For Augustine, placing value upon changeable things was the errand of a fool. A person who wanted wealth and success in this world, he said, would be dominated by fears and anxieties that would never end. Lovers of the changing world would either fear never possessing what they wanted or losing possession of what they desired even if they attained it. There was no rest and certitude in such desiring or troubled possession. Indeed, by his death, the very world order that he critiqued had largely itself passed away. Looking at the troubled, and often short, lives of the late Western Roman emperors, there was little joy in their type of possession. With this and similar arguments, Augustine suggested that the basic values of his late Roman world had played themselves out to a point were they could be critically understood and rethought in fundamental ways.
I do not want to push my students to process their current experience of our many (actual and potential) endings through a religiously shaped otherworldliness (although I would not be bothered if they did); instead, I hope to help them critically understand and rethink a wobbling world, because this is what needs to be done. In such a necessity lies the trouble that kept leaping into my mind as I re-read the Confessions: what is the shape in which I can rethink the world and my role in it?
The current despondency to which we must help our students (and ourselves) respond echoes the despondency Augustine observed in his world: the endless fear of either always wanting or always fearing losing. Take, for example, the recent book by Wolfgang Streek, the emeritus director of the Max Planck Institute, How Will Capitalism End?. It has as its thesis that the economic model of the current Western World will murder itself. This end will come despite the fact that there is nothing else to take capitalism’s place. The crisis for Streek is that we simply do not know what we are going to do or what is going to happen at the end.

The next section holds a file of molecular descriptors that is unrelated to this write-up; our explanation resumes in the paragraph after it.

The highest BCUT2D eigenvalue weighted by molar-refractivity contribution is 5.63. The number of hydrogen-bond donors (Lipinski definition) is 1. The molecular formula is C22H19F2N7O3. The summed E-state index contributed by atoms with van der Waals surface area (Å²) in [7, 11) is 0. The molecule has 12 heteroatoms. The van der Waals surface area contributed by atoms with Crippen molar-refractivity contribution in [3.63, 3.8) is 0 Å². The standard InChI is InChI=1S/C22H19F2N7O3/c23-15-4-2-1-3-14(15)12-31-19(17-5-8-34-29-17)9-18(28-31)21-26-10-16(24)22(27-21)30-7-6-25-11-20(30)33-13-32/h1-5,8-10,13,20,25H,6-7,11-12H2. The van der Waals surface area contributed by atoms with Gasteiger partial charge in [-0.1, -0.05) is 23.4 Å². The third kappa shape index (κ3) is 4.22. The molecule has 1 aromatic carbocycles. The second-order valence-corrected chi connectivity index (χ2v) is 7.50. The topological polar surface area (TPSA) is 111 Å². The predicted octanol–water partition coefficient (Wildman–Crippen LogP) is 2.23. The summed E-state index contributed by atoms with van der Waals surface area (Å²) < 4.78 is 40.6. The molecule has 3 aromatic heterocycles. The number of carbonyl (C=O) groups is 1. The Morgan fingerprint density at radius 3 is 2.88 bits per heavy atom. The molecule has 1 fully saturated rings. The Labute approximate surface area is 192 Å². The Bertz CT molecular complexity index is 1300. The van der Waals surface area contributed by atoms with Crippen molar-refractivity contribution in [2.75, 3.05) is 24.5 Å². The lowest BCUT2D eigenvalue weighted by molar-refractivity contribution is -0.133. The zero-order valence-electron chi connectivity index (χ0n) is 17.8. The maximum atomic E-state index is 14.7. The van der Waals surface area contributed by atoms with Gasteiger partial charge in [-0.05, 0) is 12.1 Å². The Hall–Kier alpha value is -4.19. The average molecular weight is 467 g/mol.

In my attempts to find an answer, I fall back to the idea of history and the duty of historians, trying to argue with myself that even when endings are a thing of terror they are nonetheless a familiar presence. History (even the history of ‘irrelevant’ subjects and far-removed places) has a role to play in dealing with the convulsions of the present because it lends itself to the creation of perspective, and it does so through critical and analytical confrontations with the ends of things. An historical narrative takes parts and explains how they can be made to fit into a whole, and endings are the stuff with which historians work. In fact, the experience of life is a continued sequence of endings. In the memory, these many ended things come together, as Augustine explained:
Not all the parts exist at once, but some must come as others go, and in this way together they make up the whole of which they are the parts.
I hope that in a future time there will be people with memories to take the parts before us now and fit them into wholes.
Michael D. Barbezat is a Postdoctoral Research Fellow with the Australian Research Council Centre of Excellence for the History of Emotions (Europe 1100-1800), based at The University of Western Australia. He holds an MA in medieval history from the University of California at Davis and a PhD from the Centre for Medieval Studies at the University of Toronto. Michael’s research broadly interrogates the uses of theology, and particularly eschatology, in medieval notions of community and the logic of persecution. His current project, ‘Burning Bodies Community, Eschatology, and Identity in the Middle Ages’, explores the role played by ideas of punishment in Hell and Purgatory in medieval ideas of community identity and the response to deviance and difference in the context of this identity.